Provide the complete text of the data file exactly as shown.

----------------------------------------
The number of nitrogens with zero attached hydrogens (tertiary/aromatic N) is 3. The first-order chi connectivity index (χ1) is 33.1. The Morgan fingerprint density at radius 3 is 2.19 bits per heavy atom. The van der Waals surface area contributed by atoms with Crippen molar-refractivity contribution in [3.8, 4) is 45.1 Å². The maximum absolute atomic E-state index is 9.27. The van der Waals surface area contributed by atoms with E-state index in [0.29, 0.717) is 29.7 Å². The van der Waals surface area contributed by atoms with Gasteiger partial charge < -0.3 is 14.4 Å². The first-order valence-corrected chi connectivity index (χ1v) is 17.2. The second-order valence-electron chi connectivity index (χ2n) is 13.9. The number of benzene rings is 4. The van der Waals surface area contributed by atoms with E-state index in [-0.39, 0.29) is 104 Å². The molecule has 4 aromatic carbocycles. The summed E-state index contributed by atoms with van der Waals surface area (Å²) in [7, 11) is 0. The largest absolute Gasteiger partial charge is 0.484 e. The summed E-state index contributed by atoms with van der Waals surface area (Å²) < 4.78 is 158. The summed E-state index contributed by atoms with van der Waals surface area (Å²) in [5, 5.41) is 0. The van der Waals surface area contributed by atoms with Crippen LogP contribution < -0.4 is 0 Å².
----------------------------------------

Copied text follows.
The number of nitrogens with zero attached hydrogens (tertiary/aromatic N) is 3. The first-order chi connectivity index (χ1) is 33.1. The Morgan fingerprint density at radius 3 is 2.19 bits per heavy atom. The van der Waals surface area contributed by atoms with Crippen molar-refractivity contribution in [3.8, 4) is 45.1 Å². The maximum absolute atomic E-state index is 9.27. The van der Waals surface area contributed by atoms with E-state index in [0.29, 0.717) is 29.7 Å². The van der Waals surface area contributed by atoms with Gasteiger partial charge < -0.3 is 14.4 Å². The first-order valence-corrected chi connectivity index (χ1v) is 17.2. The second-order valence-electron chi connectivity index (χ2n) is 13.9. The number of benzene rings is 4. The van der Waals surface area contributed by atoms with E-state index in [-0.39, 0.29) is 104 Å². The molecule has 4 aromatic carbocycles. The summed E-state index contributed by atoms with van der Waals surface area (Å²) in [7, 11) is 0. The largest absolute Gasteiger partial charge is 0.484 e. The summed E-state index contributed by atoms with van der Waals surface area (Å²) < 4.78 is 158. The summed E-state index contributed by atoms with van der Waals surface area (Å²) in [5, 5.41) is 0. The van der Waals surface area contributed by atoms with Crippen LogP contribution < -0.4 is 0 Å².